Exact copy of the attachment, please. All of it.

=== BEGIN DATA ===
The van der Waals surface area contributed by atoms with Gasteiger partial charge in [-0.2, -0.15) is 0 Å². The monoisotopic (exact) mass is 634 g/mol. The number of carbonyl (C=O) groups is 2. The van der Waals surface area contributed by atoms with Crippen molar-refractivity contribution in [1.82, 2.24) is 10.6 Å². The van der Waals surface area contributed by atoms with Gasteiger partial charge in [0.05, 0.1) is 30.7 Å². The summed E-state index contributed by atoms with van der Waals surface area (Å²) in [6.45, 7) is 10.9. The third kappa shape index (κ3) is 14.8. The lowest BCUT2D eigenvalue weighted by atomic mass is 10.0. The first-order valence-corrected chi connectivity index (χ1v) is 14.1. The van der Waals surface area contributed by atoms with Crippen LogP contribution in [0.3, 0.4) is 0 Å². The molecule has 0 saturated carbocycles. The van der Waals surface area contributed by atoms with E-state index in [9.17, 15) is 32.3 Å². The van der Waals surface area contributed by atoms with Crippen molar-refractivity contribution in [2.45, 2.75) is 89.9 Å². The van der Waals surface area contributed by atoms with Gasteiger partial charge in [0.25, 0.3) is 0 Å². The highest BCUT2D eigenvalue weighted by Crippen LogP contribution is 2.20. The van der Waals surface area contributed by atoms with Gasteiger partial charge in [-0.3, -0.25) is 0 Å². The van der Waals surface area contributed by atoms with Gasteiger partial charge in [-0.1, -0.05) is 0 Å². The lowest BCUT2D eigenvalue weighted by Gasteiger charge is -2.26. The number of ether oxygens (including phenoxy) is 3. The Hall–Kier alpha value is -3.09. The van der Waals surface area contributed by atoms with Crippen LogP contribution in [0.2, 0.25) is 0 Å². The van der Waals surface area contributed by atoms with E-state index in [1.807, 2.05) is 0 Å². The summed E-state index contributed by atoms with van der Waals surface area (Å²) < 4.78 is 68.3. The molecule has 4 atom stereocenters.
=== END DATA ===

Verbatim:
The van der Waals surface area contributed by atoms with Gasteiger partial charge in [-0.2, -0.15) is 0 Å². The monoisotopic (exact) mass is 634 g/mol. The number of carbonyl (C=O) groups is 2. The van der Waals surface area contributed by atoms with Crippen molar-refractivity contribution in [1.82, 2.24) is 10.6 Å². The van der Waals surface area contributed by atoms with Gasteiger partial charge in [0.05, 0.1) is 30.7 Å². The summed E-state index contributed by atoms with van der Waals surface area (Å²) in [6.45, 7) is 10.9. The third kappa shape index (κ3) is 14.8. The lowest BCUT2D eigenvalue weighted by atomic mass is 10.0. The first-order valence-corrected chi connectivity index (χ1v) is 14.1. The van der Waals surface area contributed by atoms with Crippen LogP contribution in [0.3, 0.4) is 0 Å². The molecule has 0 saturated carbocycles. The van der Waals surface area contributed by atoms with E-state index in [9.17, 15) is 32.3 Å². The van der Waals surface area contributed by atoms with Crippen molar-refractivity contribution in [2.45, 2.75) is 89.9 Å². The van der Waals surface area contributed by atoms with Gasteiger partial charge in [0.25, 0.3) is 0 Å². The highest BCUT2D eigenvalue weighted by Crippen LogP contribution is 2.20. The van der Waals surface area contributed by atoms with Gasteiger partial charge in [-0.3, -0.25) is 0 Å². The van der Waals surface area contributed by atoms with Gasteiger partial charge in [-0.1, -0.05) is 0 Å². The lowest BCUT2D eigenvalue weighted by Gasteiger charge is -2.26. The number of ether oxygens (including phenoxy) is 3. The Hall–Kier alpha value is -3.09. The van der Waals surface area contributed by atoms with Crippen LogP contribution in [0.2, 0.25) is 0 Å². The van der Waals surface area contributed by atoms with E-state index in [1.807, 2.05) is 0 Å². The summed E-state index contributed by atoms with van der Waals surface area (Å²) < 4.78 is 68.3. The molecule has 4 atom stereocenters.